Integrating Patient Handling Equipment into a Physical Therapy Activities in a Rehabilitation Setting (2011) McIlvaine, J et. al. American Journal of Safe Patient Handling and Movement. (1)3:16-22. New Jan 2013

Is there a Role for Gait Belts in Safe Patient Handling and Movement Programs? (2011). Rockefeller, K. & Proctor, R.  American Journal of Safe Patient Handling and Movement. (1)1:30-34. New Jan 2013

Myths and Facts About Safe Patient Handling in Rehabilitation (2008). Nelson A, Harwood K.J., Tracey C.A., & Dunn K.L.  Rehabilitation Nursing, (33)1:10-17.

Patient Transfer Equipment: Lift systems and products that improve PT and patient safety. DiIulio, R. Physical Therapy Products, March 2007.

Safe Patient Movement for Therapists: An “out-of-the-box” mobility spin with an old device.  Zinnecker, L. Rehab Management, July 2007.

Recommendations for Turning Patients With Orthopaedic Impairment (2009).  Gonzalez, C.M., et al. Orthopaedic Nursing 28(s2):S9-S12.

Recommendations for Vertical Transfer of a Postoperative Total Hip Replacement Patient (Bed to Chair, Chair to Toilet, Chair to Chair, or Car to Chair (2009)Gonzalez, C.M., et al. Orthopaedic Nursing 28(s2):S13-S17.

Safe Ambulation of an Orthopaedic Patient (2009). Radawiec, S. et al.Orthopaedic Nursing 28(S2): S24-S27.

Safe Patient handling for Rehabilitation PRofessionals (2010). Water, T & Rockefeller, K. Rehabilitation Nursing 35(5):216-222.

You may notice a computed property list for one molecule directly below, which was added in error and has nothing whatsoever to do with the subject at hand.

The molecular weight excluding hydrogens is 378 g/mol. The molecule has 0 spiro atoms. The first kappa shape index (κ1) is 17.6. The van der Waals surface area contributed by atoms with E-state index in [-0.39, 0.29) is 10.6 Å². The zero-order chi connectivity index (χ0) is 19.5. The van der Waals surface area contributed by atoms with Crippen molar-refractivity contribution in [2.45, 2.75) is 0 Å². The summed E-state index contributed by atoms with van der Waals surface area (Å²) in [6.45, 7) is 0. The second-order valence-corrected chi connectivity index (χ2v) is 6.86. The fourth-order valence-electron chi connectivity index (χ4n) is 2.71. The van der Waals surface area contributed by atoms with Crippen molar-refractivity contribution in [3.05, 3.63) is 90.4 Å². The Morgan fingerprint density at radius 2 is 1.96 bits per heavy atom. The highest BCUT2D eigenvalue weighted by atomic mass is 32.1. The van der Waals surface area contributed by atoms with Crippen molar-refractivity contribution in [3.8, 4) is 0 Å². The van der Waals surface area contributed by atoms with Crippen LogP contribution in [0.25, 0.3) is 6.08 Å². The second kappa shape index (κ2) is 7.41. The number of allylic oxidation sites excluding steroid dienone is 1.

Safe Vertical Transfer of Patient With Extremity Cast or Splint (2009). Patterson, M et al.Orthopaedic Nursing 28: s18-s23.

Using Technology to Promote Safe Patient Handling and Rehabilitation (2008). Rockefella, K. Rehabilitation Nursing, (33)1: 2-9.

Weighty Matters: Supplying rehabilitation services for a growing number of bariatric patients. Paleg, G.  Rehab Management, October 2007.

Work-related Musculoskeletal Disorders in Physical Therapists:

Incidence of work-related low back pain in physical therapists (1985). Molumphy M, Unger B, Jensen G.M., Lopopolo R.B. Physical Therapy, 65:482–486.

Work-Related Musculoskeletal Disorders Among Physical Therapists (1996). Bork, B.E. et. al. Physical Therapy. 76:827- 835.

Cause, prevalence, and response to occupational musculoskeletal injuries reported by physical therapists and physical therapist assistants (1999).Holder, M.I., Clark, H, DiBiasio, J.M., et al. Physical Therapy. 79(7):642-652.

Work-related Musculoskeletal Disorders in Physical Therapists: Prevalence, Severity, Risks and Responses (2000). Cromie J.E., Robertson V.J., Best M.O. Physical Therapy. 80(4):336-351.

Work-Related Musculoskeletal Disorders and the Culture of Physical Therapy (2002). Cromie J.E., Robertson V.J., Best M.O. Physical Therapy.(82)5: 459-472.

Work-related Musculoskeletal Disorders affecting members of the Chartered Society of Physiotherapy (2005). Glover W, Sullivan C, & Hague J. Physiotherapy. 91(3):138-147.

Work-Related Musculoskeletal Disorders in Physical Therapists: A Prospective Cohort Study With 1-Year Follow-up ( 2008). Campo, M., Weiser,S., Koenig, K.L.,& Nordin M. Physical Therapy. (88)5; 608-619.

Physiotherapist With Patient In Rehabilitation

Other Resources

American Physical Therapy Association Publications

ANA National Safe Patient Handling and Mobility Standards and Implementation Guide

APTA online course 'Safe Patient Handling and Movement: Guidance for Health Care Workers'

America Occupational Therapy Association

Association of Rehabilitation Nurses Professional Resources - Safe Patient Handling Toolkit.

Internet Resources for Physical Therapy

Occupational Therapy & Disability Web Site Links.Links to many other therapy sites, journals and more